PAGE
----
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St Francis of Assisi Church

The Church of St. Francis of Assisi of the Friars Minor Conventual, built in the 18th century, is one of the most beautiful churches in 18th-century Monopoli, because it expresses a Renaissance Baroque style in terms of volume and space.
The desire to build a new church by destroying the pre-existing one, which no longer held up to the aspirations and needs of the people, and which had certainly 'fallen down', except for a side façade where there was a small door, is recorded in a precious manuscript in the Unique Diocesan Archive. The architect was Michele Colangiuli of Acquaviva.
The design for the church of St. Francis was made by an architect who, months later, on January 1742, with engineer Magarelli Pietro of Molfetta, stipulated the instrument for the rebuilding of the famous Basilica della Madonna della Madia, the patron saint of Monopoli. Michele Colangiuli was trusted by religious orders and institutions; sources describe him as having extraordinary technical expertise combined with profound honesty and exceptional diligence in his work.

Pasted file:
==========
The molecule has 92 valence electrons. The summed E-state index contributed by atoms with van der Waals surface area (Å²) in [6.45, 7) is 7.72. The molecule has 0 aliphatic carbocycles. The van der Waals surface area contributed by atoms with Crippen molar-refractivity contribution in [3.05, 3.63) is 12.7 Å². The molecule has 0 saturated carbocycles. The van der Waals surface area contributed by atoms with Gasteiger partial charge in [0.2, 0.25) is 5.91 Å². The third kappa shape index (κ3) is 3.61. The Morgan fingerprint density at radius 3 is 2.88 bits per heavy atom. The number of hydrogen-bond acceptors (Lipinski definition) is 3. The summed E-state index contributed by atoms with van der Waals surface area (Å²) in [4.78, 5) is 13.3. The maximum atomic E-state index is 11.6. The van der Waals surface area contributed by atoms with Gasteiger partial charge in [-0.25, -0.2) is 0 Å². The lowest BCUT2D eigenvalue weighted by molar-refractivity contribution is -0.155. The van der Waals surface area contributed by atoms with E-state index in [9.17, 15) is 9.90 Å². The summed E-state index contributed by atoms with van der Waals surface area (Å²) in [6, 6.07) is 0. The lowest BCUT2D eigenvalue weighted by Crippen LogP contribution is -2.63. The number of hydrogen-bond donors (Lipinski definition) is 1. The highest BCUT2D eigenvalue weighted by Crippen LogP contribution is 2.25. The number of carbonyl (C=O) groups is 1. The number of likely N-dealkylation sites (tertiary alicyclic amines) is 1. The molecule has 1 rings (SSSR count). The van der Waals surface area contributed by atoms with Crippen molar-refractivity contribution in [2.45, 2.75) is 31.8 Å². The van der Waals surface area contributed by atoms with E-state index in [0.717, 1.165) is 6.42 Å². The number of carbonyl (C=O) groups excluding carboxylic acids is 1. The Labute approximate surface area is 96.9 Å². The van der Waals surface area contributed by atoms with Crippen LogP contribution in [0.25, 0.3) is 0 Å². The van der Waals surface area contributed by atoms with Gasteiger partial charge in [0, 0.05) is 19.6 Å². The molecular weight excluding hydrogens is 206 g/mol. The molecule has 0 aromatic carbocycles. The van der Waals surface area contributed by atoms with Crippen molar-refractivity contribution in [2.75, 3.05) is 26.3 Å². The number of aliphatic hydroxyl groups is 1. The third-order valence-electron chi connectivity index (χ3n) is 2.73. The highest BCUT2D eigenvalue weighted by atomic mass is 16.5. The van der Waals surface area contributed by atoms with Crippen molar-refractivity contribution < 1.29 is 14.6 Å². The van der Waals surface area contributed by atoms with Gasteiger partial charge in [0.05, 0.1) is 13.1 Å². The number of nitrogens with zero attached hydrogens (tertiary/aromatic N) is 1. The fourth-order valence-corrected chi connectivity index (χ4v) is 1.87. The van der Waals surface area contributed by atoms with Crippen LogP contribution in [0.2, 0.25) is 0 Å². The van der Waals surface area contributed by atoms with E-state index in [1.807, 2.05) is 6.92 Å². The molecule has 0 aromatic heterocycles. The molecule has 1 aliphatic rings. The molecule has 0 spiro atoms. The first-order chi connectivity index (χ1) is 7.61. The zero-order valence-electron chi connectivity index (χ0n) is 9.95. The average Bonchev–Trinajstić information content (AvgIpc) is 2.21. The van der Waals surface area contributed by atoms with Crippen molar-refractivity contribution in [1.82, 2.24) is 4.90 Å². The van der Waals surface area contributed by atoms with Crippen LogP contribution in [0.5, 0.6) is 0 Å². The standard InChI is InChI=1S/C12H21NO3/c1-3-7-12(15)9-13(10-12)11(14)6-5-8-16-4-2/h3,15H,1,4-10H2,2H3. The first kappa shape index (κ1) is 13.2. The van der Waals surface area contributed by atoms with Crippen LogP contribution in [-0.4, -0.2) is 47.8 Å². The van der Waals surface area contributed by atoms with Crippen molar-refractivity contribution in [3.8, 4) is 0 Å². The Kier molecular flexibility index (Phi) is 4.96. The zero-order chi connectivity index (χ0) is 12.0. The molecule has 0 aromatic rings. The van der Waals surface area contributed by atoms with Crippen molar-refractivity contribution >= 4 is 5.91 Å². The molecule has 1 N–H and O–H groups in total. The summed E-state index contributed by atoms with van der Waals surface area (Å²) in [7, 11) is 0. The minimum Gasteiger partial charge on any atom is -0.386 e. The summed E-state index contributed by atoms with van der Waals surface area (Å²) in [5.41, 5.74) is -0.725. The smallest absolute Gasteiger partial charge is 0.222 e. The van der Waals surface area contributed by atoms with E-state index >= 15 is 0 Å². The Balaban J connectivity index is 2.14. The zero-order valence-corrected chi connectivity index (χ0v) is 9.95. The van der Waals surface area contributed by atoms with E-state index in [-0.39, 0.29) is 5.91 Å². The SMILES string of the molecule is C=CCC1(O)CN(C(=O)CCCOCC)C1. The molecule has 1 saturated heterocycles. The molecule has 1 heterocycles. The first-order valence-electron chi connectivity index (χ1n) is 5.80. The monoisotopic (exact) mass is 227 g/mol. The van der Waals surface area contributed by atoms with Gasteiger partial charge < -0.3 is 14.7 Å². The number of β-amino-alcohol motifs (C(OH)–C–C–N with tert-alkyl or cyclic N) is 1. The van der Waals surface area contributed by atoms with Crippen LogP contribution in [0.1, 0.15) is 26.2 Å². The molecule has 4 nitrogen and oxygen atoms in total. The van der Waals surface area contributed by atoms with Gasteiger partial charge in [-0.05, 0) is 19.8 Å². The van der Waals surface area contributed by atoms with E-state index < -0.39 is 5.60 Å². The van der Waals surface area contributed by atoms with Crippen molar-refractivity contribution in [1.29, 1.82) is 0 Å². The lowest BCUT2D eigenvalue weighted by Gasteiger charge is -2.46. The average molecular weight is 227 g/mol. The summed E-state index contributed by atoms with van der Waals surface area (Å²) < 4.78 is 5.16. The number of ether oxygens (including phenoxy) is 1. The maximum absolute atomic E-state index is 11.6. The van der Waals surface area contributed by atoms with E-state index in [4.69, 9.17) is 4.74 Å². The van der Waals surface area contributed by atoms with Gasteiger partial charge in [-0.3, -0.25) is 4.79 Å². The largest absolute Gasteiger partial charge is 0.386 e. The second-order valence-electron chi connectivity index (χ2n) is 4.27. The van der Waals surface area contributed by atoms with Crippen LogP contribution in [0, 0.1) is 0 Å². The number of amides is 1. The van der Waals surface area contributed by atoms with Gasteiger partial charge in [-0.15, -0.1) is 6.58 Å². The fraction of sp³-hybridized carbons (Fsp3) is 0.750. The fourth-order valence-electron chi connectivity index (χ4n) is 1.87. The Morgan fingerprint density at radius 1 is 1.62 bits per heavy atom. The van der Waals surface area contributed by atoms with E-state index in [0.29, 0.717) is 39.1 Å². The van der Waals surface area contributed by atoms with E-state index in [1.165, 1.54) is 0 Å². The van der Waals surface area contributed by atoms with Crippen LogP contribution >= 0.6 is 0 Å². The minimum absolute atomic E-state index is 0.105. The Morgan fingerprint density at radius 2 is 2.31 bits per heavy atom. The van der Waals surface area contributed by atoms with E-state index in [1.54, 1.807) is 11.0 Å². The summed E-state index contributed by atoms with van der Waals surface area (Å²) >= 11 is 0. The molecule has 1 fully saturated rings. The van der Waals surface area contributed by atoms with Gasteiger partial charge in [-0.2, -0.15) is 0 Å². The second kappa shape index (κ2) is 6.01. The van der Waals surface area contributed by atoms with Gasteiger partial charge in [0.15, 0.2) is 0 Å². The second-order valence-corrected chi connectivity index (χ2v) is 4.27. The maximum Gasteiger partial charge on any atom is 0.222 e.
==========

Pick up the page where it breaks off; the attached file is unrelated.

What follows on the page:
The church with its two-tiered bell tower was completed around 1749, as can be seen from the inscription on the Triumphal Arch. Mastro Nicolò Ferrante from the city of Lecce was called as an expert of the Franciscan friars, and Sallustio, an engineer from the city of Andria, was called as an expert of Colangiuli.
The entire exterior reveals themes carried out by Vanvitelli, the famous Neapolitan architect who was also here in Barletta and perhaps Fasano, and who by then was carrying out Borromini themes in his works. Thus Colangiuli carries out the idea of the exterior successfully, and harmonises it with the single-nave interior, with chapels not communicating with each other; columns support the architraves of the side chapels; the nave unfolds with balance in its space, and emphasises the cross vault and dome. For the stucco work, Colangiuli called in Carlo Cassino, an engineer and architect from the city of Milan. It should be noted that in an architecture such as his, based on design and light, stuccoes, which serve to delineate different shadow profiles, to highlight large light surfaces, are of great importance. Harmonic is the articulation of vaults, doors, oval windows: articulation that is resolved in the relationship between space and light.
Everything is measured and collected. Thus, drawing on the rich solutions of the Roman Baroque, the master aimed to renew, in the spirit of classicism, the strongly chiaroscuro decoration of Neapolitan convent churches.

Graziano Bellifemine, The Church of St Francis in Monopoli, May 1981.

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CREDITS: Comune di Monopoli.

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